Four in 10 professional footballers in the U.K. have decaying teeth and 1 in 20 has irreversible gum disease, according to new research. That's bad news for the players' mouths and their overall health. But it also translates into bad news for soccer fans.
Pro players' crumbling teeth also affect their performance on the field. Nearly half of the players reported being "bothered" by tooth decay and/or deteriorating gums, 20 percent believed that it had an impact on quality of life, and roughly 7 percent said it negatively affected their game.
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And despite how easy it is to chalk it up to British dentistry, the rate of dental decay among U.K. players is similar to rates in Brazil and the United States. Players in Spain "have significant oral health problems," notes a separate study.
These numbers seem especially high in light of how often professional sports players have medical exams and follow-ups.
The question is: why?
It could be related to sports drinks - 64 percent of the nearly 187 players in the current study said they drank the sugary beverages at least three times a week - but more research is needed to determine if sweet drinks play a causative role.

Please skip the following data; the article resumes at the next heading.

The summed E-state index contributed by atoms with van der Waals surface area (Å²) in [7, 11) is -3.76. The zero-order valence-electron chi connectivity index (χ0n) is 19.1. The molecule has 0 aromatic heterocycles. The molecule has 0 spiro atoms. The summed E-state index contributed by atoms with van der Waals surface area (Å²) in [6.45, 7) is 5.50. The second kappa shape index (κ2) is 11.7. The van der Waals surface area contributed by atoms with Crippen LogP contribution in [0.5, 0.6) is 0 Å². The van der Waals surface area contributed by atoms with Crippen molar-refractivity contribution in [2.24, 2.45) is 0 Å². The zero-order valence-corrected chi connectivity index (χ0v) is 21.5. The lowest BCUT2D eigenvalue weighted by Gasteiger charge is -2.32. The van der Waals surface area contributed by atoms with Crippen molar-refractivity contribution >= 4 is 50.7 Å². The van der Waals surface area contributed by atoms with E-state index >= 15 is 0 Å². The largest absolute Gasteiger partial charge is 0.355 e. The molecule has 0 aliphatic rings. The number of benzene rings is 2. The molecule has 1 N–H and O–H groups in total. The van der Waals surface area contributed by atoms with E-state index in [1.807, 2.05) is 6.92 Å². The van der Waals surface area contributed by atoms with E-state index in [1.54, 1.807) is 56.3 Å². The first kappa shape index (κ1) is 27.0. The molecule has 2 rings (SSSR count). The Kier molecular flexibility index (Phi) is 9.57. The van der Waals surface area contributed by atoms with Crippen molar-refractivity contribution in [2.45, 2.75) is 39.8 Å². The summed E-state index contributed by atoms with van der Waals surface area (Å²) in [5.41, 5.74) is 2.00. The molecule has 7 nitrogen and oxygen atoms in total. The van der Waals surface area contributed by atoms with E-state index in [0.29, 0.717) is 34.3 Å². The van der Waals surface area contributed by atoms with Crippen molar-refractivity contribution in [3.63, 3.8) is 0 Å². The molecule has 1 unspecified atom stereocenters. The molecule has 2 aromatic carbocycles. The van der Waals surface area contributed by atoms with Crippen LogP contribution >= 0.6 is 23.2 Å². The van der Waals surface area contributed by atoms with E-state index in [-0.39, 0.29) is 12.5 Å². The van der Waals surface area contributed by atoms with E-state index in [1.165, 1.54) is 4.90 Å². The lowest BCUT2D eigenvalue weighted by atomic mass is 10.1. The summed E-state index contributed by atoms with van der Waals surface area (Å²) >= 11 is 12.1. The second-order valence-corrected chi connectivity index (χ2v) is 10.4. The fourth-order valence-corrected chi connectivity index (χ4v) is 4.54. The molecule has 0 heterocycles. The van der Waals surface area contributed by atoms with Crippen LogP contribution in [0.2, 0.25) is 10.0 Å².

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Another possible explanation? The unique chemistry of athletes' mouths. Previous research suggests that intense exercise can cause the pH of saliva to go up - or become more alkaline - and more alkaline saliva has been associated with dental problems.
The need for better dental care among soccer's elite players is "urgent," say the experts, but the answers are the same ones that ordinary citizens get everyday: Brush and floss regularly, and don't skip your dental check-ups.